=> => transferring dockerfile: 203B
 => [internal] load .dockerignore
 => => transferring context: 2B
 => [internal] load metadata for docker.io/library/python:3.8-slim-buster
 => [1/6] FROM docker.io/library/python:3.8-slim-buster
 => [internal] load build context
 => => transferring context: 953B
 => CACHED [2/6] WORKDIR /app
 => [3/6] COPY requirements.txt requirements.txt
 => [4/6] RUN pip3 install -r requirements.txt
 => [5/6] COPY . .
 => [6/6] CMD [ "python3", "-m", "flask", "run", "--host=0.0.0.0"]
 => exporting to image
 => => exporting layers
 => => writing image sha256:8cae92a8fbd6d091ce687b71b31252056944b09760438905b726625831564c4c
 => => naming to docker.io/library/python-docker

View local images

To see a list of images we have on our local machine, we have two options. One is to use the CLI and the other is to use Docker Desktop. As we are currently working in the terminal let’s take a look at listing images using the CLI.

To list images, simply run the docker images command.

$ docker images
REPOSITORY      TAG               IMAGE ID       CREATED         SIZE
python-docker   latest            8cae92a8fbd6   3 minutes ago   123MB

You should see at least one image listed, the image we just built python-docker:latest.

Tag images

As mentioned earlier, an image name is made up of slash-separated name components. Name components may contain lowercase letters, digits and separators. A separator is defined as a period, one or two underscores, or one or more dashes. A name component may not start or end with a separator.

An image is made up of a manifest and a list of layers. Do not worry too much about manifests and layers at this point other than a “tag” points to a combination of these artifacts. You can have multiple tags for an image. Let’s create a second tag for the image we built and take a look at its layers.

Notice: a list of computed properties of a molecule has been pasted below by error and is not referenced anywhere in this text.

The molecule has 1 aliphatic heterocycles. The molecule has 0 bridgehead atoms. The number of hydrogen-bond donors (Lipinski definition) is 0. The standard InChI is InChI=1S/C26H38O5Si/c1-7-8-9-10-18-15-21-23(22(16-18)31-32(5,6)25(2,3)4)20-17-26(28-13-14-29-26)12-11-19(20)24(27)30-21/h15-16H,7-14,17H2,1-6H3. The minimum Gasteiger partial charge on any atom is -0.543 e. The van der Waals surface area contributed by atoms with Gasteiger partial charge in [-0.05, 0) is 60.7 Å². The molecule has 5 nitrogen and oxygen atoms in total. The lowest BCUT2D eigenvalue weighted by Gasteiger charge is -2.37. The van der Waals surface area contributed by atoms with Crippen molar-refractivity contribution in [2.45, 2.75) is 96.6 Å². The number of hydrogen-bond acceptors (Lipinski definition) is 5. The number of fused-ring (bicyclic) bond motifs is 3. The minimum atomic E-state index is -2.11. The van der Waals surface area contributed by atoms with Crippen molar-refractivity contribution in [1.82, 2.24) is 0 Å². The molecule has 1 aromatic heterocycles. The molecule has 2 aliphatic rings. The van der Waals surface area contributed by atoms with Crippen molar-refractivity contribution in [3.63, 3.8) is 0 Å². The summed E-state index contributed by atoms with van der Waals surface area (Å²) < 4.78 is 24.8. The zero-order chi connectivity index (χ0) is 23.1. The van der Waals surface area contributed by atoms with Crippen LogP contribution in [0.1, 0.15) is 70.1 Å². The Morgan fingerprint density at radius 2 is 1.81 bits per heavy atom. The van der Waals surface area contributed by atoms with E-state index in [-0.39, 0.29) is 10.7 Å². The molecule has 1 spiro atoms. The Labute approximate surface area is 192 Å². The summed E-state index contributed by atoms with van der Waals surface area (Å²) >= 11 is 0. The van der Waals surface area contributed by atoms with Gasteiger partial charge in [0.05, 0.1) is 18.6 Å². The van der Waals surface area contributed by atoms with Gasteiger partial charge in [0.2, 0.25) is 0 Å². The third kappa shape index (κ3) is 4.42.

To create a new tag for the image we’ve built above, run the following command.

$ docker tag python-docker:latest python-docker:v1.0.0

The docker tag command creates a new tag for an image. It does not create a new image. The tag points to the same image and is just another way to reference the image.

Now, run the docker images command to see a list of our local images.

$ docker images
REPOSITORY      TAG               IMAGE ID       CREATED         SIZE
python-docker   latest            8cae92a8fbd6   4 minutes ago   123MB
python-docker   v1.0.0            8cae92a8fbd6   4 minutes ago   123MB
python          3.8-slim-buster   be5d294735c6   9 days ago      113MB

You can see that we have two images that start with python-docker. We know they are the same image because if you take a look at the IMAGE ID column, you can see that the values are the same for the two images.

Let’s remove the tag that we just created. To do this, we’ll use the rmi command. The rmi command stands for remove image.

$ docker rmi python-docker:v1.0.0
Untagged: python-docker:v1.0.0

Note that the response from Docker tells us that the image has not been removed but only “untagged”. You can check this by running the docker images command.

$ docker images
REPOSITORY      TAG               IMAGE ID       CREATED         SIZE
python-docker   latest            8cae92a8fbd6   6 minutes ago   123MB
python          3.8-slim-buster   be5d294735c6   9 days ago      113MB

Our image that was tagged with :v1.0.0 has been removed, but we still have the python-docker:latest tag available on our machine.

Next steps

In this module, we took a look at setting up our example Python application that we will use for the rest of the tutorial. We also created a Dockerfile that we used to build our Docker image. Then, we took a look at tagging our images and removing images. In the next module we’ll take a look at how to:

Run your image as a container

Feedback

Help us improve this topic by providing your feedback. Let us know what you think by creating an issue in the Docker Docs GitHub repository. Alternatively, create a PR to suggest updates.

python, build, images, dockerfile